How police convince you to give up your charter rights

It’s polygraphs, don’t narc on yourself

In the Budget Committee meeting on Wednesday, Feb. 17, 2021, the East Coast Prison Justice Society highlighted that part of the HRP’s $88 million budget includes $260,300 a year on polygraph testing. When grilled on it by councillors, Kinsella said the HRP uses a polygraph because “it’s a tool used primarily investigatively. I’m not an expert on it and I don’t know all the details, but it is a tool that has value to our investigative ability so I’ll leave it at that.” It’s might be easy to assume the police are putting people in interrogation rooms, strapping on polygraphs, cranking up the pressure and getting people so stressed they confess just to get out of the room. How they actually use it is — somehow — worse. 

“It’s 100 times worse,” says Mike Scott, defence lawyer and partner at Patterson Law.  “Effectively it’s a way of circumventing someone’s right to silence.” 

Polygraphs vs the Charter of Rights and Freedoms

Section seven of the Canadian Charter of Rights and Freedoms encompasses a residual protection for the right to silence in the pre-trial context. Most people, Scott explained, understand that the results of a polygraph can’t be used in court. They also understand that they shouldn’t make a statement to the police. If someone doesn’t want to make a statement, police will acknowledge that, and then ask the person if they’ll take a polygraph instead. 

A polygraph is usually sold as a way to clear up confusion and help police better understand the situation. It preys on people’s instincts to help and explain their actions. It also preys on a misunderstanding of what aspects of a polygraph are inadmissible in court. People generally feel comfortable taking a polygraph because they know the results of a polygraph test are inadmissible, so they assume the whole thing is inadmissible, especially if they already said no to making a statement. People don’t understand that what they say during the polygraph test, if recorded, is admissible, even if they said no to making a statement. Which means they can use what you say to further their investigation, use it against you in questioning you if you take the stand, and use it against your defence team’s case if you don’t.

“So in effect, it’s really just a way of convincing you to give a statement,” says Scott. “Because in the polygraph test, they will just ask you the questions that they were going to ask you in an interview.”

Is that legal? 

Yes. A recorded polygraph test can be used in court by a crown attorney in the exact same way a statement can. Even if the polygraph test was administered after the person refused to make a statement. This is possible because the law uses a different standard of what a person should reasonably know. Even though a typical person would reasonably believe that a polygraph wasn’t a statement because they already said no to giving a statement, the law disagrees.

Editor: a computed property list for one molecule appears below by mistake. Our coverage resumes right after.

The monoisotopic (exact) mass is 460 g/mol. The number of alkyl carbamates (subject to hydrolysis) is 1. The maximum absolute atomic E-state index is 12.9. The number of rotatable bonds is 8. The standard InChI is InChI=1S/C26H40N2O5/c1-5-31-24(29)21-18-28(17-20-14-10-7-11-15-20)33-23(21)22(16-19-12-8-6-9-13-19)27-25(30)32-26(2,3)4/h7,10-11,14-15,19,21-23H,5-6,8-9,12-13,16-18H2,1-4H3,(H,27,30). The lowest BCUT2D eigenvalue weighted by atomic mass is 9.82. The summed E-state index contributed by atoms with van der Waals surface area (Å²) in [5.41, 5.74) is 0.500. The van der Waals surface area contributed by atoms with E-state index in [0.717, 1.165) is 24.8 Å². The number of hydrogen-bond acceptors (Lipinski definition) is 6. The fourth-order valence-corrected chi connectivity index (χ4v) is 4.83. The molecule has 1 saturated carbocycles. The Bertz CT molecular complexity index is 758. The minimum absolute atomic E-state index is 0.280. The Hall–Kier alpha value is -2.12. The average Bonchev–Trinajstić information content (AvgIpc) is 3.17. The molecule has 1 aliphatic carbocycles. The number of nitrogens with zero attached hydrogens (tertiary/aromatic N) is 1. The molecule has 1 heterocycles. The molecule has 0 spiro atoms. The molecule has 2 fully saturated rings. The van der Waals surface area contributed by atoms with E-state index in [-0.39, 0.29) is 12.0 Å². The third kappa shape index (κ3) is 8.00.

The law says that a person should understand that a polygraph interview is a statement, even if they refused to make one. The law says they should understand that doing a polygraph to help the police clear up confusion counts as a statement that can be used against them. 

Whether or not crown attorneys use a statement acquired by polygraph in court is completely up to the individual crown, as their discretion is a constitutionally protected right. When asked how crown attorneys navigate the ethically questionable practice of using these polygraph statements a spokesperson for the Public Prosecution Service of Canada wrote in an email that they were “unable to respond to [the] question as this matter concerns legal advice.” 

“I think the genuine problem is that it violates the spirit of the charter,” said Scott. Because police are using polygraphs as a way to circumvent someone’s right to silence when they refuse to make a statement.

How is the polygraph money spent? 

Scott also doesn’t understand how the HRP spends $260,300 on a polygraph because “it’s a prop.” The same results could be achieved with a 1990s era laptop running flash, a blood pressure cuff, and some electrodes. When asked by Committee Trawler how the $260,300 polygraph budget was spent, the HRP spokesperson said it was the city’s responsibility to answer the question and the city said it was the HRP’s responsibility to answer the question. Best guess in researching this story indicates the cost is the salary of two officers being paid somewhere between $100,000 and $130,000 a year, with no clear idea about the cost of the polygraph equipment itself.  

So what? 

The HRP spends $260,300 a year on polygraph testing, which regardless of intent, uses people’s misunderstanding of the law to get them to give up their Charter rights. Police continue to fund the polygraph in their budget, even though there are pressing issues of their own making that could be solved with less than the budgeted $260,300.

A former Naval Officer turned journalist, Matt Stickland is committed to empowering his community to ensure that everyone has access to the information they need to make their city a better place.

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